The Health Benefits Of Figs
The fig fruit tree is native to the temperate climate of Asia Minor or present day Turkey and today is grown as an important fruit of commerce in the eastern Mediterranean region, USA, Spain.
Fig fruit is low in calories. 100 g fresh fruits provide only 74 calories. However, they contain health benefiting soluble dietary fiber, minerals, vitamins, and pigment anti-oxidants that contribute immensely for optimum health and wellness.
Furthermore, research studies suggest that chlorogenic acid in these berries helps lower blood sugar levels and control blood-glucose levels in type-II diabetes mellitus (Adult onset) condition.
Fresh as well as dried figs contain good levels of B-complex group of vitamins such as niacin, pyridoxine, folates, and pantothenic acid. These vitamins function as co-factors for metabolism of carbohydrates, proteins, and fats.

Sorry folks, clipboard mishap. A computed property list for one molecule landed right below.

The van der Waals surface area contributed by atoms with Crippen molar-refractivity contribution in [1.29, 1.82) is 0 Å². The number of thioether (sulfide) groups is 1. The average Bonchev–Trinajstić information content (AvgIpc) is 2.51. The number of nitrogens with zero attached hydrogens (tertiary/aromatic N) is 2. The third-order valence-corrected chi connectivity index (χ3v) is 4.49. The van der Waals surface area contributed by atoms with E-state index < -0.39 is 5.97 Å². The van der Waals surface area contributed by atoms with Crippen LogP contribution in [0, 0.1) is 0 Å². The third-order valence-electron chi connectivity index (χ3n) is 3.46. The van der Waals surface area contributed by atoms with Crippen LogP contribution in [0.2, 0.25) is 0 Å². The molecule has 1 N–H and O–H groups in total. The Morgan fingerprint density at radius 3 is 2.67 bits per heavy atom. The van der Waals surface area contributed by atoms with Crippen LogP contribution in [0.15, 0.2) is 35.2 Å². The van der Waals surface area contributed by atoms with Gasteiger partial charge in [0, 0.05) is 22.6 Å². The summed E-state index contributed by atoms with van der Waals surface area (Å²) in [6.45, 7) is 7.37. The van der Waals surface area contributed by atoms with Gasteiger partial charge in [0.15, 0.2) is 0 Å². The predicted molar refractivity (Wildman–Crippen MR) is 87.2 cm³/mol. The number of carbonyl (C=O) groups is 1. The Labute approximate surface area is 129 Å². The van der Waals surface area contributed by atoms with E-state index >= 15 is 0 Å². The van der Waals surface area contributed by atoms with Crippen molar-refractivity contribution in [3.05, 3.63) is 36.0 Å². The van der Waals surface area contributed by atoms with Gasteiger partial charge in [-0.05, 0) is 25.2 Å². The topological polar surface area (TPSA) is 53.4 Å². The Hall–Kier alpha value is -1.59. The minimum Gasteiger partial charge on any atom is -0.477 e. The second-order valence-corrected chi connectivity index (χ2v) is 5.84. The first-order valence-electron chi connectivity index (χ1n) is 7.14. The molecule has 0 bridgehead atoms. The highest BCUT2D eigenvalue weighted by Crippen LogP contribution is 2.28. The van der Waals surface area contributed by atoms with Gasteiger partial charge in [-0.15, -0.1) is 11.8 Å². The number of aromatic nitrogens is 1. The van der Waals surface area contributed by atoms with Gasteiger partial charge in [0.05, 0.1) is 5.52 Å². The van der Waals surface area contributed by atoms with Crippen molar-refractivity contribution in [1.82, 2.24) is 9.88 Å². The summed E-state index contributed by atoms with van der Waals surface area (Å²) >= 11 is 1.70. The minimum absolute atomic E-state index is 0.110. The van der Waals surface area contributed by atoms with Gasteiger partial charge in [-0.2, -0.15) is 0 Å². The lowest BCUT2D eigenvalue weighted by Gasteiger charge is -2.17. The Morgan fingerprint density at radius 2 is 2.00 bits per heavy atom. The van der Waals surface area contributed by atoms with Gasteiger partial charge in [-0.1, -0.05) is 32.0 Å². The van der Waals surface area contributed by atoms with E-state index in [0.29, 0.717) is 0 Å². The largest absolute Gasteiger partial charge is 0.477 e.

Dried figs are excellent source minerals like calcium, copper, potassium, manganese, iron, selenium and zinc. 100 g of dried figs contain 640 mg of potassium, 162 mg of calcium, 2.03 mg of iron and 232 mg of potassium. Potassium is an important component of cell and body fluids that helps controlling heart rate and blood pressure. Copper is required in the production of red blood cells. Iron is required for red blood cell formation as well for cellular oxidation.
Prevent constipation: There are 5 grams of fiber per three-fig serving. So, it helps in healthy bowel function and prevents constipation.
Weight loss: The fiber in figs also helps to reduce weight and is recommended for obese people. Take care – figs also result in weight gain, especially when consumed with milk
Dried figs can also help you meet your iron needs. A 1/2-cup serving of dried figs contains 1.5 mg of iron. Iron is an essential mineral needed to help transport oxygen in your blood. Without enough iron in your diet, delivery of oxygen to your cells decreases, causing you to feel tired and weak and more susceptible to infection. Adult men and women over the age of 51 need 8 mg of iron a day, and women between the ages of 19 and 50 need 18 mg of iron a day.